KINDLE BLOW FOR LIBRARIES

 

Hundreds of libraries across the UK have embraced the digital revolution by offering users access to free ebooks.
These are electronic versions of printed titles that can be borrowed by downloading them to your reading device.
But already they have hit one big snag. Amazon isn’t playing ball. And as the online giant’s Kindle device makes up almost 9 out of 10 ereaders sold, it means most people will be unable to take advantage of free library borrowing.
A blow to both users and libraries themselves who are desperate to stay relevant and dodge the looming Town Hall massacre of services.
In Wirral, downloads of ebooks from libraries are averaging over 800 a month although this could soar in Kindle was usable.
A spokeperson for Wirral Libraries said: “Amazon will not allow this outside the US. We are aware that Kindles are very popular but this is outside our control.”
One imagines this is a commercial decision although it smacks of the mistake made by music and film industry types a decade ago when they tried to make it expensive to get hold of digital content.
The other problem is that publishing houses are not keen to see an ebook giveaway either. So much so, that one of the biggest, Penguin, has decided to block libraries from using its ebooks at all, quoting ‘security’ issues.’
In 2011 Penguin’s ebook sales rocketed 106% generating revenues of £126m.  Top authors included Jamie Oliver and Dawn French so if you are a fan and also have a Kindle – looks like you will have had to buy their books.
Don’t worry though, Amazon is about to face major league competition. American bookseller Barnes and Noble is brining its Nook Touch and Glowlight readers to the UK in the next few weeks at Currys and PC World. They will be priced from £80, offer a bigger selection of books than Amazon with 2.5m titles.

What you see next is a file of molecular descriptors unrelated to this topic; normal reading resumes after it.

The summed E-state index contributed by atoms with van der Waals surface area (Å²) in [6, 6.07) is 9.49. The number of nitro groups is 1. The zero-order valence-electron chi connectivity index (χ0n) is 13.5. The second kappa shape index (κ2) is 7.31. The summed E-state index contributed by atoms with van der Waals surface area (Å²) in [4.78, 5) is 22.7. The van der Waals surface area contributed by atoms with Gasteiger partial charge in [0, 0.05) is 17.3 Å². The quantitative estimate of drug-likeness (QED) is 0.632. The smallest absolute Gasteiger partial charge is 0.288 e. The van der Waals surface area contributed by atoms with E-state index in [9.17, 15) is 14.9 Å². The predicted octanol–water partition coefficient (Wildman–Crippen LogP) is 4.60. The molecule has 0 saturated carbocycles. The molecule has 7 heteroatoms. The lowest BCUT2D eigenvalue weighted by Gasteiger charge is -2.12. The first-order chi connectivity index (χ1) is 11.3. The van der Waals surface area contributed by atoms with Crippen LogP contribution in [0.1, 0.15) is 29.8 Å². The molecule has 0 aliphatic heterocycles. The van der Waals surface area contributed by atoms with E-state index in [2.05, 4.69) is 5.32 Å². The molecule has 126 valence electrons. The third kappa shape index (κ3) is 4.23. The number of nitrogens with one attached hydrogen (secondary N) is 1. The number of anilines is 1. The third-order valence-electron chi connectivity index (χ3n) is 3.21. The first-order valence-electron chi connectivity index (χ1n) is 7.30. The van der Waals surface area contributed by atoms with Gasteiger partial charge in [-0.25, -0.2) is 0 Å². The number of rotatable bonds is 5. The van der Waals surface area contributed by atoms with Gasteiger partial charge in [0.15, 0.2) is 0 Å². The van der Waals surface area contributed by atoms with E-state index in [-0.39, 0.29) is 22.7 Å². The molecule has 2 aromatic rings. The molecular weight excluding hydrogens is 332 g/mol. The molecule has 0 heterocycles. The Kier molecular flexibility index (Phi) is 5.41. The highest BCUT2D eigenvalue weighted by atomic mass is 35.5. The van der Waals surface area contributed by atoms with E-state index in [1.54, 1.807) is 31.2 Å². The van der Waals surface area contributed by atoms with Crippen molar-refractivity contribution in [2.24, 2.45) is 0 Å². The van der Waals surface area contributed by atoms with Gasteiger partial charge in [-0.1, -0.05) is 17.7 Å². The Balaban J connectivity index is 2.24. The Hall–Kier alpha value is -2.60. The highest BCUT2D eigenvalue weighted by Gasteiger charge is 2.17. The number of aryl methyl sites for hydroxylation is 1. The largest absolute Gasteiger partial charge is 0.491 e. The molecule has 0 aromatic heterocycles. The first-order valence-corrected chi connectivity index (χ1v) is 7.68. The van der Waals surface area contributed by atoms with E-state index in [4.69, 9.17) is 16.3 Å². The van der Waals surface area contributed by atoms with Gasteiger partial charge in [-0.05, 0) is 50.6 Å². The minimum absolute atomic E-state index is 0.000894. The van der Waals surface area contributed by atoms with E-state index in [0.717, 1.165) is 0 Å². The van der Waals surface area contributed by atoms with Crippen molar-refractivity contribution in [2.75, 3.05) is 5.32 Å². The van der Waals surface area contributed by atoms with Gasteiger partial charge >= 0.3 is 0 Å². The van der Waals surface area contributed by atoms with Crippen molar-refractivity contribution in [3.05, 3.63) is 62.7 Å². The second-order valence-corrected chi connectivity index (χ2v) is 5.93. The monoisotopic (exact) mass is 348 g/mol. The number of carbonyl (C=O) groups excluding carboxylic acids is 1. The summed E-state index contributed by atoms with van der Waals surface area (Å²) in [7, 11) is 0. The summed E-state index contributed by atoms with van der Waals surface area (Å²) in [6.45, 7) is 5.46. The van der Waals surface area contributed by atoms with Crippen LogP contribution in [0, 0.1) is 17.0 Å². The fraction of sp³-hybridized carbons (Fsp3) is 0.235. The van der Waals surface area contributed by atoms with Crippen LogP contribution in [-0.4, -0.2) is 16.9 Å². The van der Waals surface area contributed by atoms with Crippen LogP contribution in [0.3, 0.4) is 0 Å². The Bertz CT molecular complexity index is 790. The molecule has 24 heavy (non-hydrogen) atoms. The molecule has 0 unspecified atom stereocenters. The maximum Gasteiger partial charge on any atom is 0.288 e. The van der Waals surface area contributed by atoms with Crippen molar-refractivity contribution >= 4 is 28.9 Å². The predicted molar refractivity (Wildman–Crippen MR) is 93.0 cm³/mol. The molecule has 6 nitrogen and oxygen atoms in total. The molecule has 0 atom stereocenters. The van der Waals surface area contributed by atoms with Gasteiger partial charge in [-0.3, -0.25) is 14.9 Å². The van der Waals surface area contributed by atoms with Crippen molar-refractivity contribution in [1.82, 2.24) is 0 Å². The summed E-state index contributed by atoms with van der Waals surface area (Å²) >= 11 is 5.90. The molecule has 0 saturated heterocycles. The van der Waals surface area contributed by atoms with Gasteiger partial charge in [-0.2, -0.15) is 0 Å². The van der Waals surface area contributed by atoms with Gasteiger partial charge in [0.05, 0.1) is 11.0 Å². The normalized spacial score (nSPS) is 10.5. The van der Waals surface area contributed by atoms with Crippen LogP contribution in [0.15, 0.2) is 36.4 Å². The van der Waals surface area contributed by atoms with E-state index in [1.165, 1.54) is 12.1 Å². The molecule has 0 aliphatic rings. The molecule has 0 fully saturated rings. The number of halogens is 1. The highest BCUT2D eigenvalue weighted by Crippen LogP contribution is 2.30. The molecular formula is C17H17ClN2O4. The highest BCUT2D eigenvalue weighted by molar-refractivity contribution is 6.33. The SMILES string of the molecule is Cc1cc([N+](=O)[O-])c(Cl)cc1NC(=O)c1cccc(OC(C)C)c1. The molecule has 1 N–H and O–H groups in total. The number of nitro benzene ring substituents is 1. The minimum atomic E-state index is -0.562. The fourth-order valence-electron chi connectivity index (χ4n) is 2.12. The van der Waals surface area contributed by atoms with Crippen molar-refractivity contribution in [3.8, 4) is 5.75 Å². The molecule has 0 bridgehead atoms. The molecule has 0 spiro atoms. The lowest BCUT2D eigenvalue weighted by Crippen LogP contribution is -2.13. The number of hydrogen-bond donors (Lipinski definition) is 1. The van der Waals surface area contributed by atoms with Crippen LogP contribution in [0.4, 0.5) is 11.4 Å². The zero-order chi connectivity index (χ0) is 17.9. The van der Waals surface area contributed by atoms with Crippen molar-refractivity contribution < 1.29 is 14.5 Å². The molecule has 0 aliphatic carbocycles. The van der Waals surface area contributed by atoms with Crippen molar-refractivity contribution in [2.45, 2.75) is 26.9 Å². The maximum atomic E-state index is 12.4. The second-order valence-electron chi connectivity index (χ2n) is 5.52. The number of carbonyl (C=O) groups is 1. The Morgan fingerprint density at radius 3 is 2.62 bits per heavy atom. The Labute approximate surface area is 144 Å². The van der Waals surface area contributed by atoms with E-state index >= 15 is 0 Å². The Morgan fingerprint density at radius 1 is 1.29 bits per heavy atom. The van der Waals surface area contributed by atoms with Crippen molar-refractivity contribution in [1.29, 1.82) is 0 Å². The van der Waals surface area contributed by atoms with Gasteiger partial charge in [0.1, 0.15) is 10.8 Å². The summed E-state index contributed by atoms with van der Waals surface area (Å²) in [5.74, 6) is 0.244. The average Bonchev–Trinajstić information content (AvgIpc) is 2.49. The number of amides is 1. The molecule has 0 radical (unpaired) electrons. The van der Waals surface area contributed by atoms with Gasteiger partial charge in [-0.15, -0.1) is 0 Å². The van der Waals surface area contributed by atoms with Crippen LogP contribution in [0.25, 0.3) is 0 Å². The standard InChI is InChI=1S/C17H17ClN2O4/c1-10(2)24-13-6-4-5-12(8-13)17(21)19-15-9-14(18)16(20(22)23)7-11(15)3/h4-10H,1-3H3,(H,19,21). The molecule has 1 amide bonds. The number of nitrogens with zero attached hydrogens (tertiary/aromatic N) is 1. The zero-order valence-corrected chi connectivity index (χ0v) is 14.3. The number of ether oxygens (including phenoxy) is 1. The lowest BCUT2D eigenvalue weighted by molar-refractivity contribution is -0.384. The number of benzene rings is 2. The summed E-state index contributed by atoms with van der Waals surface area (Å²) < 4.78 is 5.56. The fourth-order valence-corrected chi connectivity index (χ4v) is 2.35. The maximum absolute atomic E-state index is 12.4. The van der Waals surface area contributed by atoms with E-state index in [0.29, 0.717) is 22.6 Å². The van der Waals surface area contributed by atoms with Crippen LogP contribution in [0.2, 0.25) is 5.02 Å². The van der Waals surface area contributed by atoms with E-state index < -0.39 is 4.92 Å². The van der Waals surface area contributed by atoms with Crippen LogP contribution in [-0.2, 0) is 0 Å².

What’s more they  work with Overdrive Media, the company that provides ebook and audiobook services for all UK public libraries.
On its website, Overdrive lists devices that are compatible with its system such as Kobo touch at £79 and Sony reader at £129 but sales of these brands are still at the low end of the spectrum.
For the more techno minded, ebooks can be borrowed and burned to CD and then transferred to a smartphone. Books care also found in ipad and iphone format.Iphones.
Using the Overdrive system, borrowers can download the software for free and choose a book to read or listen to from their local library’s website. It then opens up in your Overdrive folder and can then be downloaded.
Overdrive say these issues are being addressed. The next generation of services is aimed at enabling all ebooks to be read on any web browser – whether on your computer or any other device. But the Kindle question has not gone away. Overdrive’s director of marketing David Burleigh said: “The goal is to be able to read a book on any device with a modern browser but until we test it across the board we can’t say for certain.
“We have more than 800,000 titles in our catalogue and more than 100,000 checkouts.
“We are very excited to introduce the next generation suite of services primarily to  improve the usability of the service.
“We continue to advocate for libraries the acquisition of the most liberal digital rights and increased compatibility with more devices.”
Amazon press office has so far failed to comment despite being contacted several times.

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